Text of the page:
Build Your Financial Savviness


A Tax-Free Savings Account (TFSA) lets you enjoy your investments, up until a certain contribution limit, without having to pay tax on any profits you make.
Learn more about TFSAs

Open a TFSA Account Online


Registered Retirement Savings Plans allow you to contribute to a long-term savings account and defer taxes until retirement, when tax rates are usually lower.

RRSPs let you deduct your contribution from your taxable income, saving you on your tax bill today.

With RRSP investments, it’s best to go for long-term investments, like a market index because you’ll be penalized for taking money out of our RRSP before retirement.

Learn more about RRSPs.

Building an Investment Portfolio

There are several ways to start building your investment portfolio in Canada. If you’re new to investments, it’s best to go for low-risk investments like ETFs.

ETFs are considered to be low-risk investments because they are often inexpensive and help you build a more diversified portfolio.

Other ways to invest include buying real estate, crypto currencies, stocks etc.

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Saving in Canada

15% is the most reasonable percentage to put aside as saving on income earned because we still want to enjoy our money while we can, but at the same time plan for the future.

Life insurance

Life insurance provides financial security to your family in the event of an unexpected death. You’re never too young to get Life Insurance. Since we can pass away at any time, deferring life insurance puts our family at risk of never being able to benefit from it.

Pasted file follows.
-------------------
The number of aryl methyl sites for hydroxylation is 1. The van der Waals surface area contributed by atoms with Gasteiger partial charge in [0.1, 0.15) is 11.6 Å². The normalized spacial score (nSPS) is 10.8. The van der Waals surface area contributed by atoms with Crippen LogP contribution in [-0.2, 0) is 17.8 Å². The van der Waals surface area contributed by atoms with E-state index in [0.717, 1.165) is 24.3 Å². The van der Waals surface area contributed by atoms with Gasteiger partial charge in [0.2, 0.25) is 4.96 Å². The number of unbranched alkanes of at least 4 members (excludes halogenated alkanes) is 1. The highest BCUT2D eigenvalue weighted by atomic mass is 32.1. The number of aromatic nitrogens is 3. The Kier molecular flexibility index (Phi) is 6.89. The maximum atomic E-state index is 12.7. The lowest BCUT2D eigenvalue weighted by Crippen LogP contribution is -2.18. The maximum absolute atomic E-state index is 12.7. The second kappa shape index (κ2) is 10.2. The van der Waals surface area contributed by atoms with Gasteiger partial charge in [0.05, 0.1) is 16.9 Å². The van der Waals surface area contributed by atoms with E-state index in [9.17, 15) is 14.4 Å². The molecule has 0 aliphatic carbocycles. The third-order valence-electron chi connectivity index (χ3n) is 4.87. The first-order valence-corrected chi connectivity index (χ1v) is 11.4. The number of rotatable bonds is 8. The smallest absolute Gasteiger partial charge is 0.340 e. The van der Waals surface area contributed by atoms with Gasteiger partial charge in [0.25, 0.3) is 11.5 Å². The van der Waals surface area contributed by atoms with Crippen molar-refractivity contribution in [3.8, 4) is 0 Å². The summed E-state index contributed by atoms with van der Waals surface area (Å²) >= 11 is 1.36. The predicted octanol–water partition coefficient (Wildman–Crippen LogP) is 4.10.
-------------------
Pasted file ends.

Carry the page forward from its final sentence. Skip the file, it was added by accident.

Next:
Buy Life Insurance Online

Buying a Home in Canada

Various programs exist to serve home buyers/owners in Canada. Canada Greener Homes Grant provides grants for homeowners who retro-fit their homes to become more energy efficient  Learn more about the Canada Greener Homes Grant.

First-Time Home Buyer Incentive program helps cover 5-10% of the purchase price of the home for first time home buyers. Learn more about the First-Time Home Buyer Incentive program.

Credit Cards and Debt

Credit cards are useful to build credit and help you buy things. As long as you know how you will pay for it in the end and make the appropriate planning for it, it is smart to use credit cards.

If you’re unable to pay down your credit card it means you are paying ~20% yearly interest expense, which you may be able to consolidate onto your mortgage for a far lower annual interest expense, sometimes saving thousands of dollars!

Canadian Government Grants and Benefits

Every level of government in Canada offers a wide variety of grant programs for businesses, non-profits and individuals. We recommend regularly visiting their websites and browsing to see if any of their grants apply to your situation.

Explore Canadian Government Loans and Grants